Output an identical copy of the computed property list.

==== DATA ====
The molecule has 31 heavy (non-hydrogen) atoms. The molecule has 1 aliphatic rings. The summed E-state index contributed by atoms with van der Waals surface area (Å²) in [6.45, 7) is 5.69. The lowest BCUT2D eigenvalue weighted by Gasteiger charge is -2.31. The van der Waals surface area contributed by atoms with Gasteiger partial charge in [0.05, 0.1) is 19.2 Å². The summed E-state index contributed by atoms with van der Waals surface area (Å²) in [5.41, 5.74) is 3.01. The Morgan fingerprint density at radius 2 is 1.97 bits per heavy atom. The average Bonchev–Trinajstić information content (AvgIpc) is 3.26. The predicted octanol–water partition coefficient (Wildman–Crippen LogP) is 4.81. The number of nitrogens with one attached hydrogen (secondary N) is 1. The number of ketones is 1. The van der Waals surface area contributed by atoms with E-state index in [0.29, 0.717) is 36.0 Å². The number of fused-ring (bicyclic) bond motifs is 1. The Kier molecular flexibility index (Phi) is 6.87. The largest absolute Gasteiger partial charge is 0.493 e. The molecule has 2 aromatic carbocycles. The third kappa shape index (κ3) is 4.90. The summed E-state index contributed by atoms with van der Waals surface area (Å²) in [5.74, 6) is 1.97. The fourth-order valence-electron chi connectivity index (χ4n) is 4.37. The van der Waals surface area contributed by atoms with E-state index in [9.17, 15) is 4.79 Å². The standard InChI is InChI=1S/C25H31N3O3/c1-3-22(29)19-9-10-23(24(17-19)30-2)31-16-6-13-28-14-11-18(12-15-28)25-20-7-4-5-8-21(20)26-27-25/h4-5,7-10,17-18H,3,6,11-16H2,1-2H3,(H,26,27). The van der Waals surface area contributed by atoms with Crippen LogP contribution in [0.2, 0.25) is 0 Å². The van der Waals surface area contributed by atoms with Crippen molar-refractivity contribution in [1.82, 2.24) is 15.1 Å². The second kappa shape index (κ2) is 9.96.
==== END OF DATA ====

The molecule has 31 heavy (non-hydrogen) atoms. The molecule has 1 aliphatic rings. The summed E-state index contributed by atoms with van der Waals surface area (Å²) in [6.45, 7) is 5.69. The lowest BCUT2D eigenvalue weighted by Gasteiger charge is -2.31. The van der Waals surface area contributed by atoms with Gasteiger partial charge in [0.05, 0.1) is 19.2 Å². The summed E-state index contributed by atoms with van der Waals surface area (Å²) in [5.41, 5.74) is 3.01. The Morgan fingerprint density at radius 2 is 1.97 bits per heavy atom. The average Bonchev–Trinajstić information content (AvgIpc) is 3.26. The predicted octanol–water partition coefficient (Wildman–Crippen LogP) is 4.81. The number of nitrogens with one attached hydrogen (secondary N) is 1. The number of ketones is 1. The van der Waals surface area contributed by atoms with E-state index in [0.29, 0.717) is 36.0 Å². The number of fused-ring (bicyclic) bond motifs is 1. The Kier molecular flexibility index (Phi) is 6.87. The largest absolute Gasteiger partial charge is 0.493 e. The molecule has 2 aromatic carbocycles. The third kappa shape index (κ3) is 4.90. The summed E-state index contributed by atoms with van der Waals surface area (Å²) in [5.74, 6) is 1.97. The fourth-order valence-electron chi connectivity index (χ4n) is 4.37. The van der Waals surface area contributed by atoms with E-state index in [9.17, 15) is 4.79 Å². The standard InChI is InChI=1S/C25H31N3O3/c1-3-22(29)19-9-10-23(24(17-19)30-2)31-16-6-13-28-14-11-18(12-15-28)25-20-7-4-5-8-21(20)26-27-25/h4-5,7-10,17-18H,3,6,11-16H2,1-2H3,(H,26,27). The van der Waals surface area contributed by atoms with Crippen LogP contribution in [0.2, 0.25) is 0 Å². The van der Waals surface area contributed by atoms with Crippen molar-refractivity contribution in [1.82, 2.24) is 15.1 Å². The second kappa shape index (κ2) is 9.96.